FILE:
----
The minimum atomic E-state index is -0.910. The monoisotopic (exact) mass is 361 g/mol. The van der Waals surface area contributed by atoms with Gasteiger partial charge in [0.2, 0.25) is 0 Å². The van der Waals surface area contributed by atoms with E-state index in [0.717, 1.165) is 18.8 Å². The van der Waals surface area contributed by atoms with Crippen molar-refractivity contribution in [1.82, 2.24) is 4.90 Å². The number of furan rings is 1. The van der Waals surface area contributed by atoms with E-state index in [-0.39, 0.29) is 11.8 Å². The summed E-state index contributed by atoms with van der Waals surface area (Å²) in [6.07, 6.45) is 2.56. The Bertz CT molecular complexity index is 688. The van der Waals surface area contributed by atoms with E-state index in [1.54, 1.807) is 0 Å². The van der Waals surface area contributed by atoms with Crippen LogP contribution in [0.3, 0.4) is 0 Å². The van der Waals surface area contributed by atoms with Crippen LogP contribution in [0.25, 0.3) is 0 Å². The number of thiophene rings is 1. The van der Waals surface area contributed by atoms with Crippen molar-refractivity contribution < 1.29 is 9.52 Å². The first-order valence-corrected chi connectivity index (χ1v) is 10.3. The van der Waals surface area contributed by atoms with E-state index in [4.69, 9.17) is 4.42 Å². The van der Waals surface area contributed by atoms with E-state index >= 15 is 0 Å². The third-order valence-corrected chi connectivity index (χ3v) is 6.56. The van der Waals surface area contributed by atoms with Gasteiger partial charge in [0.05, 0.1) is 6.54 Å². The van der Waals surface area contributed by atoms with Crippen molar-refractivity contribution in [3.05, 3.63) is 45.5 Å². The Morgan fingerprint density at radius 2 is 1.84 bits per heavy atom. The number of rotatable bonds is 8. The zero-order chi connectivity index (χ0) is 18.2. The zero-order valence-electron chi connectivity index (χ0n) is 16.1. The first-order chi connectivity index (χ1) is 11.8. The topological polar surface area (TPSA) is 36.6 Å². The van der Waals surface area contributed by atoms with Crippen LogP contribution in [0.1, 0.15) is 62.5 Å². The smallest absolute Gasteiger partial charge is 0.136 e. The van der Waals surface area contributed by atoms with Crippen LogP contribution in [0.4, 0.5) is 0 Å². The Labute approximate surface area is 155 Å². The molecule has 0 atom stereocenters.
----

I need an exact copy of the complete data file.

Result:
The minimum atomic E-state index is -0.910. The monoisotopic (exact) mass is 361 g/mol. The van der Waals surface area contributed by atoms with Gasteiger partial charge in [0.2, 0.25) is 0 Å². The van der Waals surface area contributed by atoms with E-state index in [0.717, 1.165) is 18.8 Å². The van der Waals surface area contributed by atoms with Crippen molar-refractivity contribution in [1.82, 2.24) is 4.90 Å². The number of furan rings is 1. The van der Waals surface area contributed by atoms with E-state index in [-0.39, 0.29) is 11.8 Å². The summed E-state index contributed by atoms with van der Waals surface area (Å²) in [6.07, 6.45) is 2.56. The Bertz CT molecular complexity index is 688. The van der Waals surface area contributed by atoms with E-state index in [1.54, 1.807) is 0 Å². The van der Waals surface area contributed by atoms with Crippen LogP contribution in [0.3, 0.4) is 0 Å². The van der Waals surface area contributed by atoms with Crippen LogP contribution in [0.25, 0.3) is 0 Å². The number of thiophene rings is 1. The van der Waals surface area contributed by atoms with Crippen molar-refractivity contribution < 1.29 is 9.52 Å². The first-order valence-corrected chi connectivity index (χ1v) is 10.3. The van der Waals surface area contributed by atoms with E-state index in [4.69, 9.17) is 4.42 Å². The van der Waals surface area contributed by atoms with E-state index >= 15 is 0 Å². The third-order valence-corrected chi connectivity index (χ3v) is 6.56. The van der Waals surface area contributed by atoms with Gasteiger partial charge in [0.05, 0.1) is 6.54 Å². The van der Waals surface area contributed by atoms with Crippen molar-refractivity contribution in [3.05, 3.63) is 45.5 Å². The Morgan fingerprint density at radius 2 is 1.84 bits per heavy atom. The number of rotatable bonds is 8. The zero-order chi connectivity index (χ0) is 18.2. The zero-order valence-electron chi connectivity index (χ0n) is 16.1. The first-order chi connectivity index (χ1) is 11.8. The topological polar surface area (TPSA) is 36.6 Å². The van der Waals surface area contributed by atoms with Crippen LogP contribution in [0.1, 0.15) is 62.5 Å². The smallest absolute Gasteiger partial charge is 0.136 e. The van der Waals surface area contributed by atoms with Crippen LogP contribution in [0.4, 0.5) is 0 Å². The Labute approximate surface area is 155 Å². The molecule has 0 atom stereocenters.